Bringing the Text to Life
In the '60s, when all the boring old "baby boomers" were young, a much-quoted mantra declared, "Never trust anyone over 30." Now that boomers can probably find old college T-shirts in their closets that would be too old to trust, that phrase sounds ridiculous. How times have changed! Jerry Rubin, the yippie-turned-yuppie, has a new mantra. "I used to say, don't trust anyone over 30. Now, I say, don't trust anyone under 50."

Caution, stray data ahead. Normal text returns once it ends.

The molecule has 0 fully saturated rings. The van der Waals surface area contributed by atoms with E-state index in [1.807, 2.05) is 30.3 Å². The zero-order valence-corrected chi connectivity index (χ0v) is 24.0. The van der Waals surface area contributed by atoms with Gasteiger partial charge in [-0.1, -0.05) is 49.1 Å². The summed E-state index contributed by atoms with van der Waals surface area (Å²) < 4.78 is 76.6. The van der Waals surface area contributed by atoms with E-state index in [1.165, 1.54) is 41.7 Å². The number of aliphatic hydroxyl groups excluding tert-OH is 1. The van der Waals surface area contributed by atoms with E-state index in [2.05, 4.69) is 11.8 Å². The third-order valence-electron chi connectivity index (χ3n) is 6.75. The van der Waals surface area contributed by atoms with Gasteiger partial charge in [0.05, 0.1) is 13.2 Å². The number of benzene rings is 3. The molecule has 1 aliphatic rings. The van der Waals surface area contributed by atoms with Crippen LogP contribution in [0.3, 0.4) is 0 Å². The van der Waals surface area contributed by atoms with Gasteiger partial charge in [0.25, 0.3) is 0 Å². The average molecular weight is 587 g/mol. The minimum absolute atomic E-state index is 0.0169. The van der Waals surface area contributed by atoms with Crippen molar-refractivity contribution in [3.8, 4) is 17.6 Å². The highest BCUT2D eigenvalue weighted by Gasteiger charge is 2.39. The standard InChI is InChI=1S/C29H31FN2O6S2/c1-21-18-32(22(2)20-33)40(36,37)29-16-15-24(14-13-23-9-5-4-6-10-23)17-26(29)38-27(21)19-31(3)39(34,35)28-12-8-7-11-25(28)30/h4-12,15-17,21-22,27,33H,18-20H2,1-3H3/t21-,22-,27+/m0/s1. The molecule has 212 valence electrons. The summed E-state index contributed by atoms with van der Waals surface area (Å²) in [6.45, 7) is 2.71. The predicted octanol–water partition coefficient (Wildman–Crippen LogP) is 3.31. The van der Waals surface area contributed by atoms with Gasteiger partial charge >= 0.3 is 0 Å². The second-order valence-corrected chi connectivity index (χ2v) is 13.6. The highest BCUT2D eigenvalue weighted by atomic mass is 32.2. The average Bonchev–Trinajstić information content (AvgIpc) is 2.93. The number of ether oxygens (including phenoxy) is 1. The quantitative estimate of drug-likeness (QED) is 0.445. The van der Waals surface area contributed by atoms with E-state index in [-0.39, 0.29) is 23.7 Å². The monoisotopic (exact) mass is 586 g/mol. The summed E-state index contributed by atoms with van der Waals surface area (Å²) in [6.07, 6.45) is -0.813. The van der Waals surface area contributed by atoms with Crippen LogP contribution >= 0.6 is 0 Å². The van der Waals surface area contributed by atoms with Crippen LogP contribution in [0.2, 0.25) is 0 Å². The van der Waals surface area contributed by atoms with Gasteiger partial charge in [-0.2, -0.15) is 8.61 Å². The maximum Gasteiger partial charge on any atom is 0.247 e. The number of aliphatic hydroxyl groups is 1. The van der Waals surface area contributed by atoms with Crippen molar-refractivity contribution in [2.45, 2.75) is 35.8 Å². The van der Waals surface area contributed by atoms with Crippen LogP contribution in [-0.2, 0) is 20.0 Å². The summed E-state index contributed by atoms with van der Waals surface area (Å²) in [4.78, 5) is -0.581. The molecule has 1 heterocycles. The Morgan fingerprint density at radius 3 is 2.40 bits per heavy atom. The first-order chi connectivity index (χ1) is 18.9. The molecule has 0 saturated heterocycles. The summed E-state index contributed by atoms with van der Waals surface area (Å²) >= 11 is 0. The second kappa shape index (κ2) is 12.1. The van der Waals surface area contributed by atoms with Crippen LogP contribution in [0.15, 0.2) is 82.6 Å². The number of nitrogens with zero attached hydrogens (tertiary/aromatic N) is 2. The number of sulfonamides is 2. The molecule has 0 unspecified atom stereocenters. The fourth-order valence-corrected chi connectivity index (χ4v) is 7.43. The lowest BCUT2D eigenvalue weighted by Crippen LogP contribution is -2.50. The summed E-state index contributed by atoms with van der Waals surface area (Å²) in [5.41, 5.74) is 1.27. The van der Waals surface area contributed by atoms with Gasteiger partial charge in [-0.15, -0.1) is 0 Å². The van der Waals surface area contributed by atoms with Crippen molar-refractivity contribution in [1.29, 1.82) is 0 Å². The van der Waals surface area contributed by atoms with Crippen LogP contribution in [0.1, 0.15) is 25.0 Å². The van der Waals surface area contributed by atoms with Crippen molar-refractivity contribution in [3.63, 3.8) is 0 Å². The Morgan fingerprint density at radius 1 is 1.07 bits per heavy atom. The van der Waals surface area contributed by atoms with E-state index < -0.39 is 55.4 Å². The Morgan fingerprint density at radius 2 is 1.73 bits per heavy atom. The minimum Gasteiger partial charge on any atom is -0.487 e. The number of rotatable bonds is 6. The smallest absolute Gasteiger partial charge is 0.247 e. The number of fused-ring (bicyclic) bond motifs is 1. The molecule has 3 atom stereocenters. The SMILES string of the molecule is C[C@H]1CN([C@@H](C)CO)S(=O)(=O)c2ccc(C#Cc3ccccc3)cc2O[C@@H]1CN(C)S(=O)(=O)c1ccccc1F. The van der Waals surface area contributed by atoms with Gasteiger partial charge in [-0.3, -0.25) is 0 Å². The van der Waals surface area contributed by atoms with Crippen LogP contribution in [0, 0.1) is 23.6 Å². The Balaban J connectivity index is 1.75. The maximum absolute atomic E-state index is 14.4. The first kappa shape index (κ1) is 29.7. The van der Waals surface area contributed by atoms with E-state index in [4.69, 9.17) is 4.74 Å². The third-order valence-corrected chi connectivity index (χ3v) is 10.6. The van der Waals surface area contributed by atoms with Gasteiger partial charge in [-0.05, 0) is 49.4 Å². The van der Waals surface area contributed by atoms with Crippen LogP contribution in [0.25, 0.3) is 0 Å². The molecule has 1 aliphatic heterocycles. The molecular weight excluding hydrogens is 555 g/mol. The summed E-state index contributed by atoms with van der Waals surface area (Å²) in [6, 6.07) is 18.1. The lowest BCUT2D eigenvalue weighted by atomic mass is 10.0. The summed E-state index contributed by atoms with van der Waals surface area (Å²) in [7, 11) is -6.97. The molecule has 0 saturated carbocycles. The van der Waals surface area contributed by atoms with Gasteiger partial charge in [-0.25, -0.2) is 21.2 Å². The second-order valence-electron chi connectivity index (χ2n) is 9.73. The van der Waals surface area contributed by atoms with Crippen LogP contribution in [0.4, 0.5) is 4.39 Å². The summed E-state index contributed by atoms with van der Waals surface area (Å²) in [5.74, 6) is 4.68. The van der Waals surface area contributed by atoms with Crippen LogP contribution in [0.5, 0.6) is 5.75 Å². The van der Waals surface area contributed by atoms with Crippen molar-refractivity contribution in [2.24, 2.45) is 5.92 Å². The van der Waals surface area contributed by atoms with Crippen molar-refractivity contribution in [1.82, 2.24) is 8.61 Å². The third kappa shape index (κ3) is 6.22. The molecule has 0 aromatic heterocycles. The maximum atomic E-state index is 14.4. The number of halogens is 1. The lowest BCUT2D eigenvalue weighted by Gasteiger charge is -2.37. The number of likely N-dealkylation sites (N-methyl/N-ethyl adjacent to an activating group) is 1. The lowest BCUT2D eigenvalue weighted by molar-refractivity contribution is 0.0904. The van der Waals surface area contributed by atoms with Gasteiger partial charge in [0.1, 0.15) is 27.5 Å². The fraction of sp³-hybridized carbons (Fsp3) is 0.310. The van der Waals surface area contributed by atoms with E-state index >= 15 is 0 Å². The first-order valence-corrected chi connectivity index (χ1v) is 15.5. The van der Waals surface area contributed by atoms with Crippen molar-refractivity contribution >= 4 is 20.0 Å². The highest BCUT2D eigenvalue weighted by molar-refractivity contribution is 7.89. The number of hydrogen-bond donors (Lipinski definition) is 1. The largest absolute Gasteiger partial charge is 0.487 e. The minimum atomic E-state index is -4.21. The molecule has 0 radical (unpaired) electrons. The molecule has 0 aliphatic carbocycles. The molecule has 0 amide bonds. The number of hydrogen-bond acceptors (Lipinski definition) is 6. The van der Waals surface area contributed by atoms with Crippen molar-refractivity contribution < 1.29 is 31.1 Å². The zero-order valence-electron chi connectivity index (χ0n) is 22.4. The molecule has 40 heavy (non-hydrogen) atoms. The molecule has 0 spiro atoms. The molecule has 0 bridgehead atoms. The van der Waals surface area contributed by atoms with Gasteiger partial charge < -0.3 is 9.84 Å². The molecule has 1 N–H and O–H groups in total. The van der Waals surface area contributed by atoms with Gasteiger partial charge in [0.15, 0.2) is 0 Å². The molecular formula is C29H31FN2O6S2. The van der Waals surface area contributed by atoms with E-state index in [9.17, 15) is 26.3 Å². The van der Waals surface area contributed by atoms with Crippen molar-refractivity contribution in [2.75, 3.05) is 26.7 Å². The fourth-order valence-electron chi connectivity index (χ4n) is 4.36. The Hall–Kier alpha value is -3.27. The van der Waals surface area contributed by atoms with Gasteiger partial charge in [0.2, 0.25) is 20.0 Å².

The fact is that even as the '60s saw the blossoming of the civil rights era, it also honed a new kind of prejudice-- ageism. Although the '60s were not alone in shrugging off the 60-somethings, the picked-up pace and increasingly disposable lifestyle of these latter days of the 20th century has practically made growing older a sin. This is not just a cosmetic skirmish against gray hair, soft bodies and windy wrinkles. It is a widespread, ongoing cultural hostility against aging in general and the aged in particular.
We routinely assume that our oldest...